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Jimmy Johnson (1928 – 2022)

Jimmy Johnson, Facebook

Chicago blues legend Jimmy Johnson died Monday. He was 93.

“Husband, Father, Brother, Mentor and Friend, Jimmy was an Incredible Man who Lived an Extraordinary Life. Jimmy was Kind, Generous, Funny, Bright, Loving, Cleaver, and Exceptionally Talented,” a message on Johnson’s website read. “His Love and Knowledge will be impossible to replace but his Influence will continue to live on in the countless people he touched with his Intelligence and Grace.”

Johnson wrote in a mini-autobiography that he was born Nov. 25, 1928, as the first boy of 10 children with one older sister.

“Life was very hard in Mississippi. Most days we worked from sunup until sundown,” Johnson wrote. “Already at 8 years old, I worked the fields picking, chopping and plowing cotton while also helping to tend to the farm animals.”

Johnson wrote that he went to Memphis when he was 16 and worked odd jobs in construction and digging ditches. He later received a postcard from his uncle in Chicago, who was coming for a visit back in Mississippi and invited Johnson to move to Chicago with him afterward.

In Chicago, Johnson worked as a welder for Harrison Street Steel, and saved money so as to move his mother and his children to join him in Chicago.

“I finally had money, real money, a nice car, good clothes and at the age of 28 had the great pleasure of buying my first guitar,” he wrote.

Johnson played his first gig in 1958, and went on to have a long and illustrious career as a blues and soul musician.

“My music has taken me all over the world and I’ve had the great pleasure of playing with some of the greatest musicians of all-time: BB King, Albert King, Freddie King, Buddy Guy, Otis Rush and Magic Sam to name just a few,” he wrote. “All have had a tremendous influence on me and my music. It’s difficult to put into words just how much they all continue to mean to me.”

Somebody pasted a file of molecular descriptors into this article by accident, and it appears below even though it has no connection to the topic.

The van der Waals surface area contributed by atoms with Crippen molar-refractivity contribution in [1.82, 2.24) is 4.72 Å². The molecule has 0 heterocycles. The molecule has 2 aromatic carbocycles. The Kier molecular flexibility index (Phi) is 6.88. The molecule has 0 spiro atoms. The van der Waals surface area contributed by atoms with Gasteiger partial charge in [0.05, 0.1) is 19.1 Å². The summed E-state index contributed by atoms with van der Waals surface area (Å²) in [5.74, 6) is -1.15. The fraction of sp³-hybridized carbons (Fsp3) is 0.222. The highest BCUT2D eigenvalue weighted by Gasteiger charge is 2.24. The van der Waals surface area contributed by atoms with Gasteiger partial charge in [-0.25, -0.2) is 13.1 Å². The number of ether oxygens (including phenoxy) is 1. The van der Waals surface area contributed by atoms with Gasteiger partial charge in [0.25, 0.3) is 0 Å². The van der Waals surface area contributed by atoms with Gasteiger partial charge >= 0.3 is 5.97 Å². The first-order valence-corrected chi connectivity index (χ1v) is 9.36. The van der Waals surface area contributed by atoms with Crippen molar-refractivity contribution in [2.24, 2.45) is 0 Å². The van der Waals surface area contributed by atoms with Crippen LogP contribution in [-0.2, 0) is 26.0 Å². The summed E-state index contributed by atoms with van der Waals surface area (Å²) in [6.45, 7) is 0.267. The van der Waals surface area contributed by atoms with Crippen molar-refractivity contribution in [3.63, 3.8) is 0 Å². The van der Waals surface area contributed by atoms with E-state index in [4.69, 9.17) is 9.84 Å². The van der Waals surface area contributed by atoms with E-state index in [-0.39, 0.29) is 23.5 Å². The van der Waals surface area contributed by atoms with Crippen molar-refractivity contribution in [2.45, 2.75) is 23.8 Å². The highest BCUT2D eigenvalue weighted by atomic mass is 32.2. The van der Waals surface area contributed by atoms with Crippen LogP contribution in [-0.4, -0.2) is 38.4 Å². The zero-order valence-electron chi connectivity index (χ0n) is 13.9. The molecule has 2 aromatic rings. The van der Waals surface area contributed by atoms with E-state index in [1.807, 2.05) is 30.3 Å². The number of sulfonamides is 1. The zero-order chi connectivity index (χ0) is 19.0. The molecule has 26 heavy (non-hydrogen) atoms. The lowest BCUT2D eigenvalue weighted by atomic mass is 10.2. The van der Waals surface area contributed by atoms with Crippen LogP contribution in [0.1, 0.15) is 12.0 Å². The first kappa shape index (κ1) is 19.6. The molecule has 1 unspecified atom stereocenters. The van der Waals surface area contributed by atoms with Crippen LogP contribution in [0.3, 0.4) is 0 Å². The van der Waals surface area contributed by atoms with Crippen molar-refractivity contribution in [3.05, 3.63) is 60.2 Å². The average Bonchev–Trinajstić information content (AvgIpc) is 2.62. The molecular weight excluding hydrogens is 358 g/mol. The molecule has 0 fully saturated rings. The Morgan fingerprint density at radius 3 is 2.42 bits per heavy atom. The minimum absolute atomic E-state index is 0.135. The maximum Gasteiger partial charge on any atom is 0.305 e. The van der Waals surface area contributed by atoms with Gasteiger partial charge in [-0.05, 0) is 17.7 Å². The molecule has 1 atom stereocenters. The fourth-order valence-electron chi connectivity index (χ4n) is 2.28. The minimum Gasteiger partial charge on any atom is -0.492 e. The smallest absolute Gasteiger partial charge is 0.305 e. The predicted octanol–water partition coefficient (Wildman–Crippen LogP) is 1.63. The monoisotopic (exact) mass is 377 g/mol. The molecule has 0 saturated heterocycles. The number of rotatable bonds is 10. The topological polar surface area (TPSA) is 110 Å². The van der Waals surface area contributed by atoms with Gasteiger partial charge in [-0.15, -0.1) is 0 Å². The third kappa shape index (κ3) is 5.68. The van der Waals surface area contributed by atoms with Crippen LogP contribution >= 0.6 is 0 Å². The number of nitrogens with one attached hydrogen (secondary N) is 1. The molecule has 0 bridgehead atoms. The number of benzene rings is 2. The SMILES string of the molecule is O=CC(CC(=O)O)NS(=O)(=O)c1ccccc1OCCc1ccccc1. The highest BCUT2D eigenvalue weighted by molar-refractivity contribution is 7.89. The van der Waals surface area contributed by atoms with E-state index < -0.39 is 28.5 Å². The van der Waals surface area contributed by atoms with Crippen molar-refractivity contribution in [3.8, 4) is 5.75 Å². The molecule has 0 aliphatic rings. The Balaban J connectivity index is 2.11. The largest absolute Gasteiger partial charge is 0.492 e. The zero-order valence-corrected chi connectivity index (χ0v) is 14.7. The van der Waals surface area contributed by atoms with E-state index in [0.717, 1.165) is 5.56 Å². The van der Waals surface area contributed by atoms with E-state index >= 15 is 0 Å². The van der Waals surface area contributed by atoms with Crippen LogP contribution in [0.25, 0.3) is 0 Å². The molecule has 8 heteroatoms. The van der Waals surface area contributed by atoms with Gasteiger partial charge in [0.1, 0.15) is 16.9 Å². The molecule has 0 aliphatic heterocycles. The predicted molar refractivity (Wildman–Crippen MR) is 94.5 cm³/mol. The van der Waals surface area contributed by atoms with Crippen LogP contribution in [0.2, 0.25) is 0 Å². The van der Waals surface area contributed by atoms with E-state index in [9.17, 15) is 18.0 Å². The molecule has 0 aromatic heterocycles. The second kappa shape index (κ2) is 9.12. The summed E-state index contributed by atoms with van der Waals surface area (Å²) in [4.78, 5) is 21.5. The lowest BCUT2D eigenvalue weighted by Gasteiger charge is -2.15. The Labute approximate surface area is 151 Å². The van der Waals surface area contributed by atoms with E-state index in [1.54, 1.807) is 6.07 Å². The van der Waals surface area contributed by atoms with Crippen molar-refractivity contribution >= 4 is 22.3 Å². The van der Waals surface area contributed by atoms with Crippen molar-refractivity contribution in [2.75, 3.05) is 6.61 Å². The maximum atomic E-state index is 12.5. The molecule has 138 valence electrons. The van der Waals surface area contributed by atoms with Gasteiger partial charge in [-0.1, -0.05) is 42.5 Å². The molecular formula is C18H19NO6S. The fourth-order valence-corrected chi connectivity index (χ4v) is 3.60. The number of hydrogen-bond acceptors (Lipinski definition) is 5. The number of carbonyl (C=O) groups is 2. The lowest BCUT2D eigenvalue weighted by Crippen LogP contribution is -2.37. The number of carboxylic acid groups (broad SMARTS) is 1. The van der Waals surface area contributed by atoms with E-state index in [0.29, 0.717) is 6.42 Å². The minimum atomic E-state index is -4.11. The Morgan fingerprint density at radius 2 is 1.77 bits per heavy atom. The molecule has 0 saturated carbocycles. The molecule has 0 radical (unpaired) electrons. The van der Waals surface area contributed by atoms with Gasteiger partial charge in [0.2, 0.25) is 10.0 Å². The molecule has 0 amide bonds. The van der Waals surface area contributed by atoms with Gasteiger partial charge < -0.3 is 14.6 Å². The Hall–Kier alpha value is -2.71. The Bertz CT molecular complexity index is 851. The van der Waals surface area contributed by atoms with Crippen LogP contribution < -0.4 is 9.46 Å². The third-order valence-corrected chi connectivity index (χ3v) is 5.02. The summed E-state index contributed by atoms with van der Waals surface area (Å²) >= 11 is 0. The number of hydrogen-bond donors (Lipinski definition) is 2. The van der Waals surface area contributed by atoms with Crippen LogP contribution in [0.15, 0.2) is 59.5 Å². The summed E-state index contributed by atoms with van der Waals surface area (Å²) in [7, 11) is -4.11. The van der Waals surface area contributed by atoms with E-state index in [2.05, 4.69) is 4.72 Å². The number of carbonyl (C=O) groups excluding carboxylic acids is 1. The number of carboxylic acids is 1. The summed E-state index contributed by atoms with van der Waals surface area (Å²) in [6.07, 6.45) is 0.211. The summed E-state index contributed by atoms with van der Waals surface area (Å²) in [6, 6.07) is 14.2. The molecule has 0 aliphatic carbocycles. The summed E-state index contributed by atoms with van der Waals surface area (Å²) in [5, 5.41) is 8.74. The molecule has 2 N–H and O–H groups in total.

Johnson was a regular performer at the Chicago Blues Festival for many years – including the most recent Blues Festival at Millennium Park in 2019. The festival was canceled in 2020 and 2021 due to the COVID-19 pandemic.

(provided by New York Press News)

Paul Hitchcock earned his Masters in Communications from Morehead State University and Bachelors in Radio-TV/Psychology from Georgetown College. A veteran broadcaster for more than 40 years and an avid fan of blues, jazz and American roots music. Hitchcock has been with WMKY since 1986 and was named General Manager in 2003. He currently hosts "Muddy Bottom Blues" (Fri., 8pm-9pm), "Nothin' But The Blues" (Sat., 8pm-12am), "Sunday Night Jazz Showcase" and "Live From The Jazz Lounge" (Sun., 8pm-9pm) and "The Golden Age of Radio" (Sun., 2pm-3pm). He also serves as producer for "A Time For Tales" and "The Reader's Notebook."